Monday, April 20, 2015

CA-Sen: Loretta Sanchez close to a decision

Loretta Sanchez is going to announce her decision on a U.S. Senate bid this week and all indications are that she’ll jump in the race. Thus far, the race has been a sleepy affair, not usually what you’d expect for a U.S. Senate race, especially one from a state with more than 8 times the population of Maryland. Speculation has been that Democrats haven’t gotten in either out of respect for Attorney General Kamala Harris or because they can’t beat her.

And Harris is certainly a formidable candidate. She’s reported raising $2.5 million in the first quarter of 2015, a large amount for a quarter so far from the election. She’s a favorite of African-Americans and White progressives, has won statewide, and accumulated endorsements. Polling has been confusing. Harris has polled strongly in the horse race question. A USC Dornsife poll found that 60% of voters had no impression of Harris. Frankly, I don’t know what to make of this Field poll. They asked an unusual question about inclinations of voters to support a candidate. That’d appear to mean nothing, as Democrats will support a Democrat in a general.

While a lot of people think Harris has it in the bag, I'm not so sure. California is a big diverse state. While Harris has her constituencies, she is unknown to some and her electoral track record isn't as good as Jerry Brown. Harris' big weaknesses are considered to be moderate Democrats, Hispanics, and Southern California. A Democrat who could run strong with those three groups could beat Harris. Is there such a Democrat? Sanchez is Latina and from Southern California. I'm not sure she is the type of moderate Democrat favored in the Central Valley, however. She'd start behind in fundraising. At the end of the first quarter she had only $540k in her Federal account. That isn't as big a deal for her as it might be to other candidates. Spanish language media is highly targeted to voters she wants to reach and is much less expensive than general market media. She wouldn't need nearly as much money. Sanchez is a tough campaigner. So she certainly could provide a challenge to Harris.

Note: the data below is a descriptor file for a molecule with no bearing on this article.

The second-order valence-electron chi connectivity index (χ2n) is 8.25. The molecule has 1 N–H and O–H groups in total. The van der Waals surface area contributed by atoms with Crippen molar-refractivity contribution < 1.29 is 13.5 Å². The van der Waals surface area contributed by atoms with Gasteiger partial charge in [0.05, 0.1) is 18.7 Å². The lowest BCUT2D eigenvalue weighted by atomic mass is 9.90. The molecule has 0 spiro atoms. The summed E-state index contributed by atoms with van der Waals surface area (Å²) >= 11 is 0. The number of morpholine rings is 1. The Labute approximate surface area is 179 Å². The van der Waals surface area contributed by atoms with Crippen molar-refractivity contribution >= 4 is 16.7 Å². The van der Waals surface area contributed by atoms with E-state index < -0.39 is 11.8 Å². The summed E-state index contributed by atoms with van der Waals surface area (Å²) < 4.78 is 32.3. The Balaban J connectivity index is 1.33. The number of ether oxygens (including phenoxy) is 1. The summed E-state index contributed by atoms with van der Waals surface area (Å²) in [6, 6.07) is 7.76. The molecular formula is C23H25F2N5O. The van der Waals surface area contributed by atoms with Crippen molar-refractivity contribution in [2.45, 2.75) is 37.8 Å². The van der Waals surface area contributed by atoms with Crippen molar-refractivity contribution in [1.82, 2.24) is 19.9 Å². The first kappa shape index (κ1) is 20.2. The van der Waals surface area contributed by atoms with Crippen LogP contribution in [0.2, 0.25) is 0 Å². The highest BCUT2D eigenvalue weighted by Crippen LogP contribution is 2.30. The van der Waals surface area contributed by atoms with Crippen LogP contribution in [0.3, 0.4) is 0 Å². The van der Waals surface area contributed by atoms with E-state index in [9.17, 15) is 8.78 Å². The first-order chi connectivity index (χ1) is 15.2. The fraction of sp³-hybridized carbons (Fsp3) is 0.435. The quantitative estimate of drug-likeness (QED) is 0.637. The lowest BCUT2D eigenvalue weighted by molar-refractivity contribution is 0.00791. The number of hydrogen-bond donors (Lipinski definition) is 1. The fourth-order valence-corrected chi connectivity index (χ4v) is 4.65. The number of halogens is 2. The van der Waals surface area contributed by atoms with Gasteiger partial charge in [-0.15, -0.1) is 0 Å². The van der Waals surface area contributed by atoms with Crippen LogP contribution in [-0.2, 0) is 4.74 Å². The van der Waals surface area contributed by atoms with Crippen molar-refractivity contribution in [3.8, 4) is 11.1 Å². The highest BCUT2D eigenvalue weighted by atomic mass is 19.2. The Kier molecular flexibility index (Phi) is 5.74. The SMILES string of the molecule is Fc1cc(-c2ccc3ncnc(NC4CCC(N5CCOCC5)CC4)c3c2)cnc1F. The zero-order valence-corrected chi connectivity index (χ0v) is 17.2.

Wednesday, April 8, 2015

CA-24: Lois Capps retiring

Democratic congresswoman Lois Capps of Santa Barbara will retire at the end of this term. The district should be competitive and it did result in a 51.9%-48.1% result in 2014 even though the Republican, Chris Mitchum, was a 71 year old Tea Party candidate who was massively outspent. An open seat should be much easier. On the other hand, Republicans had a great year in 2014. You need no more evidence than that a 71 year old Tea Partier who was dramatically outspent only lost by 3.8%. Abel Maldonado's spending was much closer to Lois Capps and he lost by 10.2% in 2012.

The 2016 electorate will look a lot like 2012 and the NRCC has shown no interest in helping in most California districts. So it's hard to see them changing that direction. Assemblyman Katcho Achadjian is the best GOP candidate. Achadjian is termed out of the assembly. He won an R+3 district by 22.6% in 2012. So he ran 11% ahead of Mitt Romney. Former state senator Sam Blakeslee could run, as well as three 2014 candidates, Mitchum, Justin Fareed, and Santa Barbara City Councilman Dale Francisco

Lois Capps' daughter Laura is regarded as a possible candidate. She wasn't living in Santa Barbara until recently. While Capps does have extensive ties to the district, she'd be the latest of a long line of Democratic candidates who move to a district to run. Democratic Assemblyman Das Williams could also run. If he does I'd favor him over Capps. A legacy candidacy can only take you so far.

Monday, April 6, 2015

CA SD-7 Democratic cat fight

Democrats finished first and second in the SD-7 special election last month. A run-off will happen next month. There are Democrats who are in big labor's back pocket and take their voting orders from them. There are others who aren't and they are vilified for being in the pocket of special interests. Strangely, Democrats don't consider groups like unions and the Sierra Club special interests. Big labor is condemning Democrat Steve Glazer for working for the Chamber of Commerce, an organization with members who support Republican candidates. If working for someone who supports Republicans disqualifies someone from being a real Democrat than anyone in a union who works for a corporation isn't a real Democrat. Look who is paying their paycheck. It'll be interesting to see how someone who doesn't adhere to party orthodoxy does in this election. In a Top Two with two Democrats, positioning yourself close to the center usually wins a candidate Republican and moderate Democratic votes.